Learning among teachers

Learning among teachers

Co-teaching: Peer learning among teachers for inclusion

Duran, D,. Oller, M., & Huguet, T. (Coords.). (2018, June 21). Docència compartida: Aprenentatge docent entre iguals per a l’atenció a la diversitat [Video]. Bellaterra: GRAI (UAB)-ARMIF.

More information at http://grupsderecerca.uab.cat/grai/en/node/14495

Interaction among teachers is an inherent fact within the teaching profession. It is common that different teachers are commonly involved in the resolution of certain situations taking place at educational centers. Such interactions must be as efficient as possible with the objective of obtaining the maximum participation and agreement as well as the predisposition to share the responsibilities resulting from the decisions taken. however, not all the interactive styles are appropriate to fulfill these objectives and the studies on this matter consider collaboration as the most effective interactive.

Teachers, as other professionals, learn from their interaction with other colleagues, and collaboration among them becomes an essential tool to favour a reflective practice, a key resource to attain maximum teaching efficacy.

Collaboration is a direct interactive style among at least two equals (the opinion of each of them has the same value independently of their role in the centre) which, in a voluntary way (the teaching institution must favour such interaction but each teacher decides whether s/he wants to offer a collaborative attitude or not), and in a shared way (it does not mean equal given that the knowledge and function they develop will influence their contributions) make decisions directed to the attainment of a shared objective (although the suggestions about how to fulfill it may be initially different).

A form of collaboration among teachers is shared teaching, a type of organization in which teachers work together with the same class group. We normally speak about the classroom teacher (the teacher who is responsible for the subject) and the supporting teacher (who can be a teacher responsible for catering for diversity or any other teacher who may be willing to offer support in the classroom).

We could offer numerous arguments about the advantages of shared teaching, both for students and for teachers. Thus, for example, students can respond to real classroom demands regarding any subject area having help at their disposal any time they need it. It is important to note that the students in greater need of help do not fall under any type of label due to their difficulties and continue having the classroom teacher as a reference. For teachers this arrangement involves an improvement in classroom management in general and, more specifically, of discipline. New materials can be shared or produced among them, as well as working methodologies, offering support to each other when facing novelty or difficulty. At the same time, shared teaching helps the centre establish interdisciplinary lines given that the experience of a support teacher with different classroom groups enhances the existence of contributions among disciplinary areas.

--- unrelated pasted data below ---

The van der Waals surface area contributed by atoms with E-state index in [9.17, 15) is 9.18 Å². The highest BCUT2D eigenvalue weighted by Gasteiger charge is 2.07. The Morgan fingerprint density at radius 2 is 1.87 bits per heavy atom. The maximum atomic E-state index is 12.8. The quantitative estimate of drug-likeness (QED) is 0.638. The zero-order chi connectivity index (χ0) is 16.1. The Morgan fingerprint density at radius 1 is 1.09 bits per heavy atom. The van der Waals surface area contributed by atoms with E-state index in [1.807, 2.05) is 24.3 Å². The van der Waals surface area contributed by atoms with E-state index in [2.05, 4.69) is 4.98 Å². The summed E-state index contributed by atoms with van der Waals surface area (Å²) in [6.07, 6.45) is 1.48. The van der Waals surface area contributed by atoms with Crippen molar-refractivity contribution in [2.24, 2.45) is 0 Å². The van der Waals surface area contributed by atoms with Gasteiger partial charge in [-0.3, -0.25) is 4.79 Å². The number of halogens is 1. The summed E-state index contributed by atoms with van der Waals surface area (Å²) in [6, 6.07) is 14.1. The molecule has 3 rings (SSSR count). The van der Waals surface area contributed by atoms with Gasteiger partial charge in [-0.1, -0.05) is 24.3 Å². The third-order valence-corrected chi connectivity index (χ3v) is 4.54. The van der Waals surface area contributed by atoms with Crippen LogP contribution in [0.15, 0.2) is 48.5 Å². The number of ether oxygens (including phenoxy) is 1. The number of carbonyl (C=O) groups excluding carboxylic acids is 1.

However, as we suggested when speaking about students, collaborative work does not immediately result from placing two teachers together. The interactions which are established among them will need to fulfill certain conditions. It is important that the shared objectives and tasks are clear and accepted by the participants and, at the same time, they must be related with their own professional needs. Moreover, teachers must show a disposition to interact and accept commitment, and basic structures must be laid so as to allow for enhanced shared teaching. The functions to be performed by each teacher must be clearly defined, taking into account that there exists a wide range of possibilities which will determine the different degrees of each participants’ implication, given way to diverse collaboration modes. A guidance system must also be foreseen as regards decision-making and shared work regulation, as well as some time for coordination which will allow for the adjustment of the deployment of one collaboration model or another depending on the needs of the classroom group.

 

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